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Gulf oil spill: Rep. Henry Waxman focuses on Halliburton cementing job

May 12, 2010 |  9:39 am

Waxman 

Rep. Henry A. Waxman (D-Beverly Hills) started his inquiry into the Deepwater Horizon oil spill Wednesday with sharp words for BP, the well owner; Transocean, which owned the drilling rig; and Halliburton, which cemented the well:

"This catastrophe appears to have been caused by a calamitous series of equipment and operational failures. If the largest oil and oil services companies in the world had been more careful, 11 lives might have been saved and our coastlines protected."

But Waxman immediately focused on Halliburton's cementing job as the first in a complex chain of events that ended with an explosion and fire April 20 that left 11 men missing and presumed dead and started a spill of 5,000 barrels per day that now threatens the coastlines of Louisiana, Mississippi, Alabama and Florida.

“Before, during or after the cement job, an undetected influx of hydrocarbons entered the wellbore,” Waxman said. "What this means is that there was a breach somewhere in well integrity that allowed methane gas and possibly other hydrocarbons to enter the well."

Waxman said the well did not pass a crucial pressure test below the blowout preventer, and that a high pressure reading inside the well likely meant there was an incursion of natural gas.

"According to James Dupree, the BP senior vice president for the Gulf of Mexico, the well did not pass this test. Mr. Dupree told committee staff on Monday that the test result was “not satisfactory” and “inconclusive.” Significant pressure discrepancies were recorded.

As a result, another negative pressure test was conducted. This is described in the fourth bullet: “During this test, 1,400 psi was observed on the drill pipe while 0 psi was observed on the kill and the choke lines.

According to Mr. Dupree, this is also an unsatisfactory test result. The kill and choke lines run from the drill rig 5,000 feet to the blowout preventer at the sea floor. The drill pipe runs from the drill rig through the blowout preventer deep into the well. In the test, the pressures measured at any point from the drill rig to the blowout preventer should be the same in all three lines. But what the test showed was that pressures in the drill pipe were significantly higher. Mr. Dupree explained that the results could signal that an influx of gas was causing pressure to mount inside the wellbore."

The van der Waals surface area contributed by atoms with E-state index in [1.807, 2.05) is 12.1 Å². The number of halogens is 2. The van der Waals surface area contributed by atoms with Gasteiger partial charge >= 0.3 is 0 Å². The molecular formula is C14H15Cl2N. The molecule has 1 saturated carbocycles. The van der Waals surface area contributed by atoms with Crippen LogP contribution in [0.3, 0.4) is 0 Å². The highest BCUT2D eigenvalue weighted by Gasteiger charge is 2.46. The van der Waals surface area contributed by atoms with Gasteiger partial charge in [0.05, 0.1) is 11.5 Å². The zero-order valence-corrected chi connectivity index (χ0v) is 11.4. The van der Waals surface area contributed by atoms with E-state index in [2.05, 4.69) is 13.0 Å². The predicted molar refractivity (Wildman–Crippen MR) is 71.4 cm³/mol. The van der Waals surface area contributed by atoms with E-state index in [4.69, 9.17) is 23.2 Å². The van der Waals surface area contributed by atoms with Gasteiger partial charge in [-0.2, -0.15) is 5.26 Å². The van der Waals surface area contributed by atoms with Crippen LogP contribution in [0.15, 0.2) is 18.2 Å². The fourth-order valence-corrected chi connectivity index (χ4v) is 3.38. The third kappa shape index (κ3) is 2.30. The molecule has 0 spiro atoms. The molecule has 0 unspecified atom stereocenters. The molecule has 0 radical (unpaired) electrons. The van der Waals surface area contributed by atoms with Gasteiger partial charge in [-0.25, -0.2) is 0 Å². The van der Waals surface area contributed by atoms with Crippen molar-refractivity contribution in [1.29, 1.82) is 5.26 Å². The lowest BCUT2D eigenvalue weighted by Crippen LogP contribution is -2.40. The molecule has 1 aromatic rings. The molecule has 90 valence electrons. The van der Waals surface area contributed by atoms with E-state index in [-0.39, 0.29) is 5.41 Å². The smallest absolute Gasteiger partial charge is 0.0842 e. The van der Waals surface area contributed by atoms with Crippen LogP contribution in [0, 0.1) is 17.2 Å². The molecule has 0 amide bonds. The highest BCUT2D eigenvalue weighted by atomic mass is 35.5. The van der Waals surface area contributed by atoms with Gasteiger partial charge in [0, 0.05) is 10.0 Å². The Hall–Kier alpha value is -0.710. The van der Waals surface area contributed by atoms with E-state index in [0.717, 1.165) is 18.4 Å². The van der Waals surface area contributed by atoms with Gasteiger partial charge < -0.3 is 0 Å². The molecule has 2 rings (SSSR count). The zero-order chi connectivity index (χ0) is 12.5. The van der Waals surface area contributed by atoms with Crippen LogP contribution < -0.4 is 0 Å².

But Waxman said attorneys for BP have found that another pressure test hours later was satisfactory, and that work on sealing the well for later production was continued.

"What happened next is murky. Mr. Dupree told the committee staff that he believed the well blew moments after the second pressure test. But lawyers for BP contacted the committee yesterday and provided a different account.

According to BP’s counsel, further investigation has revealed that additional pressure tests were taken, and at 8 p.m., company officials determined that the additional results justified ending the test and proceeding with well operations.

This confusion among BP officials appears to echo confusion on the rig. Information reviewed by the committee describes an internal debate between Transocean and BP personnel about how to proceed.

What we do know is that shortly before 10 p.m. – just two hours after well operations apparently resumed – gas surged from the well up the riser and the rig exploded in a fireball."

Cementing problems have been an early focus of inquiries into the Deepwater Horizon disaster. A UC Berkeley scientist told the Los Angeles Times on Tuesday that BP documents suggest cement could have been contaminated by "hydrates," or methane and related gases that are liquid under pressure.

These hydrates likely gasified and escaped from the cement, entered the well core and expanded as they rose to the rig, where they ignited in the huge fireball that doomed the Deepwater Horizon, according to Robert Bea, who directs UC Berkeley's Center for Catastrophic Risk Management.

Testimony is continuing before the Oversight and Investigation subcommittee, part of the House Energy and Commerce Committee.

-- Geoff Mohan, Richard Simon

Photo: Rep. Henry Waxman (D-Los Angeles). Credit: Manuel Balce Ceneta / Associated Press

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